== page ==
You are here
Home > Arts > INTERVIEW: KT Tunstall and <em>KIN</em>

INTERVIEW: KT Tunstall and KIN

KT Tunstall hits the Fine Line Music Cafe in Minneapolis on Saturday, September 24th. The Scottish singer-songwriter behind hits like “Black Horse and the Cherry Tree”, “Hold On”, and “Feel It All” released a new album, KIN, just last week. The Twin Cities Arts Reader‘s Basil Considine caught up with KT to ask about the album, songwriting, and career reflections.

You have a new album that came out September 9th. This being the age of digital production when you don’t have to be physically present in the recording studio to give feedback on mixes and postproduction, when did your direct involvement in the recording and production process begin and end? How does this compare to when you were working on your first albums?

The album art for KIN (in stores now).

I have no interest in making work that I am not completely involved in from beginning to end. On my first record, my label at the time didn’t include me in the mixing process and I would never let that happen again.

My enjoyment in making music in the studio involves having the songs ready to record, choosing who I get in a room with and where, and then getting into the hard graft of recording…which is usually 12-15 hour days in the studio for however many weeks or months it takes.

I don’t find the mixing process being done remotely a problem. It’s often better not to be hovering over the mixing engineer’s shoulder. Fresh ears at that end stage are essential, and stepping back can be very helpful.

Two of the singles from KIN are titled “Maybe It’s a Good Thing” and “It Took Me So Long to Get Here, But Here I Am”. Are there any musical or extramusical connections between these songs, besides being on the same album?

KT: I like to write albums, not individual songs, so all the songs on this new album are part of that specific collection and story. I’m a huge fan of Beck, and I love that he can try his hand at so many different musical directions, and that’s certainly what I aspire to myself; that each of my albums has a recognizable character unique unto itself. These two songs are both flags in the ground where I have ripped things up, started again, and fought through difficult times to find deep and lasting happiness.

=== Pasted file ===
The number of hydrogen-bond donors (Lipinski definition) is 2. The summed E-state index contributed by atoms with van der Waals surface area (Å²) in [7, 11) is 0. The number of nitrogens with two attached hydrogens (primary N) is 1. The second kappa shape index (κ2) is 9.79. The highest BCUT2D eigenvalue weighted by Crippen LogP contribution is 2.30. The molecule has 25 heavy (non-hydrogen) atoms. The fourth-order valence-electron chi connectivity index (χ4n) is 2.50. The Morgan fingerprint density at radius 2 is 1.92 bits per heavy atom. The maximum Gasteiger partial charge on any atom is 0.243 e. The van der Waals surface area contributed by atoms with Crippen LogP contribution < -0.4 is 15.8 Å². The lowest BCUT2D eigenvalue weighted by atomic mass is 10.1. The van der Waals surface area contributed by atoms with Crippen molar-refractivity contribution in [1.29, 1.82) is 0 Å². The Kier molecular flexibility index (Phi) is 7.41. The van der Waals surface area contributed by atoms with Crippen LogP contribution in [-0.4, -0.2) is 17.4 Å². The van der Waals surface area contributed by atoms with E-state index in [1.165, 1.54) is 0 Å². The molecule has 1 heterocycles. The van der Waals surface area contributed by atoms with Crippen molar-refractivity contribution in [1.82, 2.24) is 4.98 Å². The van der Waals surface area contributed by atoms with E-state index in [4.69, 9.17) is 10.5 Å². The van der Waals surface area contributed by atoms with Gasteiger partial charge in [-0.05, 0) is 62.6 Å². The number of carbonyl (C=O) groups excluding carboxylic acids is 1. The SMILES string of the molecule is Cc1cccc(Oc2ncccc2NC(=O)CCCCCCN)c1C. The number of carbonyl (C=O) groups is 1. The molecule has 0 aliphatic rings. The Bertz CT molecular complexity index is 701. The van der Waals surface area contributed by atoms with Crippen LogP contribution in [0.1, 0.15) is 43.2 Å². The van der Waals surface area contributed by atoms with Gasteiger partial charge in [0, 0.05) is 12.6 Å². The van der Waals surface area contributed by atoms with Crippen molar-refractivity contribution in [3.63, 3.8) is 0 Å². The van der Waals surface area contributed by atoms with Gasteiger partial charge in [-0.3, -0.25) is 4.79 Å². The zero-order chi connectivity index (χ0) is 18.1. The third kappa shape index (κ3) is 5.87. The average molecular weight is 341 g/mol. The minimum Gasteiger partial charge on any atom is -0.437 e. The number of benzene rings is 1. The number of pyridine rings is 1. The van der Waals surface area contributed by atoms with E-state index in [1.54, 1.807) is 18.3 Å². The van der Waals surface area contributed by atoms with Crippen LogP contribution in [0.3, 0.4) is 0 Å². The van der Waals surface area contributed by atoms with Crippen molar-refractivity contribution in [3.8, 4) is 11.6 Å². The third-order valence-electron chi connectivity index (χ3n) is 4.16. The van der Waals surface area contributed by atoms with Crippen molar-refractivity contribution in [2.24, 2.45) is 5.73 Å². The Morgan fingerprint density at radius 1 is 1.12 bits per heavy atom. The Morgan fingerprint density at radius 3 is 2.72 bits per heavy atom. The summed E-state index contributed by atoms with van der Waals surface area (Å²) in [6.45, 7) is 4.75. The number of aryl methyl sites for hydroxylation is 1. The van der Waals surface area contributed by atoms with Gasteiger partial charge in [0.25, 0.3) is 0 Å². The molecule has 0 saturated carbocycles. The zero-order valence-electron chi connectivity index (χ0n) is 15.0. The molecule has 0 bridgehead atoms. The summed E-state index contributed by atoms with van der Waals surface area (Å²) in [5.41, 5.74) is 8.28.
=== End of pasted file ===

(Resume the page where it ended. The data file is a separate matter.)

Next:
Most songs have a story, sometimes grounded in personal experience and sometimes grounded in others’ experience. Will you say a little about the story behind one of the songs on KIN?

“It Took Me So Long To Get Here, But Here I Am” was one of my earliest demos for the album. It’s the mission statement of the whole album for me. I’d say this record took about 6 months to write, and I was using GarageBand on my laptop to put all the demos together. I had been through a period of hiatus and deep self-reflection, and had come to realize that the best possible state to be in as a songwriter was to be both as vulnerable and as strong as possible for at the same time. The vulnerability came through in the form of being very honest and unfussy with the lyrics; to absolutely say it how it is without dressing it up.

With this song, I wrote exactly what I had experienced, and when it came to the title, I couldn’t think of a better way of saying it. The strength was in the attitude of stating of it so simply.

While playing at the Pleasantville Music Festival, you remarked about how the landscape can have a profound influence on the music that you write and record.

Yes, I find this increasingly so.

It’s not so much that I necessarily produce direct lyrical content from the landscape, but it plays a huge part in terms of my state of mind whilst writing, my ability to focus, and has always provided a mirror to the stories I’m telling.

Where were the songs for KIN written?

I took two very memorable writing retreats to make this album: one to Joshua Tree National Park in a beautiful little cabin in the rocks, and another to Taos in New Mexico over the New Year of ’15/’16. I also wrote a lot at home in Venice Beach, CA.

You worked on the soundtrack for Bad Moms. How was this process different from your normal process of writing for your own albums? Can we expect more soundtrack songs down the line?